In the second chapter of The Cement of the Universe, J.L. Mackie tries to unpack our concept of causation. His claim is that statements about causation are statements about necessity. The only kind of sufficiency that Mackie finds in causation is a weak sufficiency, ‘given the circumstances if x occurs, so will y.’ What he denies is that in calling something a cause we require anything about strong sufficiency, ‘given the circumstances, if y had not been going to occur, x would not have occurred.’ The idea is that strong sufficiency generally holds of causation, but it is not required for recognition of causation.
He uses the following intuition pump to try and persuade his readers. We are to imagine an indeterministic slot machine which may or may not give out a chocolate bar upon a coin being inserted. Whether or not the chocolate bar appears is entirely a matter of chance once the coin is inserted. In normal circumstances it is necessary to put a coin into the machine to get a chocolate, but it is not sufficient.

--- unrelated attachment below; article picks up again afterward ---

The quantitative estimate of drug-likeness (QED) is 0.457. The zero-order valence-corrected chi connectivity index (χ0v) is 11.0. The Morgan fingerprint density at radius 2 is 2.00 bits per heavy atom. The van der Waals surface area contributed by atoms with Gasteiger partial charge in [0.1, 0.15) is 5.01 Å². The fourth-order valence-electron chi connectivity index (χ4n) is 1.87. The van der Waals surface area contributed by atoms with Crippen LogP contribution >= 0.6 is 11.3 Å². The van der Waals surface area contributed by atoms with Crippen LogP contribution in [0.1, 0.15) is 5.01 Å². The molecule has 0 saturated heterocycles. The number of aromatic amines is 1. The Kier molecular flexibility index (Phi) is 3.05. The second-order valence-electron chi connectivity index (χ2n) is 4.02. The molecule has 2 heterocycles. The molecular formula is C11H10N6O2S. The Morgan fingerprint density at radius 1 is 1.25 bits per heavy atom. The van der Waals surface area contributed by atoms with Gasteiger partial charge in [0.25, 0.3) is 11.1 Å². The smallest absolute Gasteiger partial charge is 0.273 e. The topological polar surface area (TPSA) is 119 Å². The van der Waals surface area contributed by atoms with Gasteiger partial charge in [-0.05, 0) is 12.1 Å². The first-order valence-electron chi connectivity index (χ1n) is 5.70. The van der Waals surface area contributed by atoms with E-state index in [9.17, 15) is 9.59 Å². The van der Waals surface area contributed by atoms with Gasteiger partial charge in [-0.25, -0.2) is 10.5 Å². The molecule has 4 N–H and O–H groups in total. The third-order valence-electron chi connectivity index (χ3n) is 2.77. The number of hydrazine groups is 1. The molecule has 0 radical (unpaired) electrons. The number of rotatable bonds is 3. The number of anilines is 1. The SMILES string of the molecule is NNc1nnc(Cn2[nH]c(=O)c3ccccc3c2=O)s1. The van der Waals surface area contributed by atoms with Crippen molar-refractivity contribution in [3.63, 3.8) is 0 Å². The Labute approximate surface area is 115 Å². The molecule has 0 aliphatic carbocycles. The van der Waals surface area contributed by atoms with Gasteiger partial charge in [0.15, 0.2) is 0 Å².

Imagine that you put in coin and receive a chocolate – lucky you. Mackie believes that in such a case we are inclined to say that inserting the coin caused the chocolate to appear. In this case, inserting the coin was weakly sufficient for receiving the chocolate, but it was not strongly sufficient: in the circumstances, if you did not receive a chocolate it would not mean that you had not inserted a coin.
I am totally not convinced that we would call the insertion of a coin a cause of receiving the chocolate in such a case. Does anyone else share my sentiments?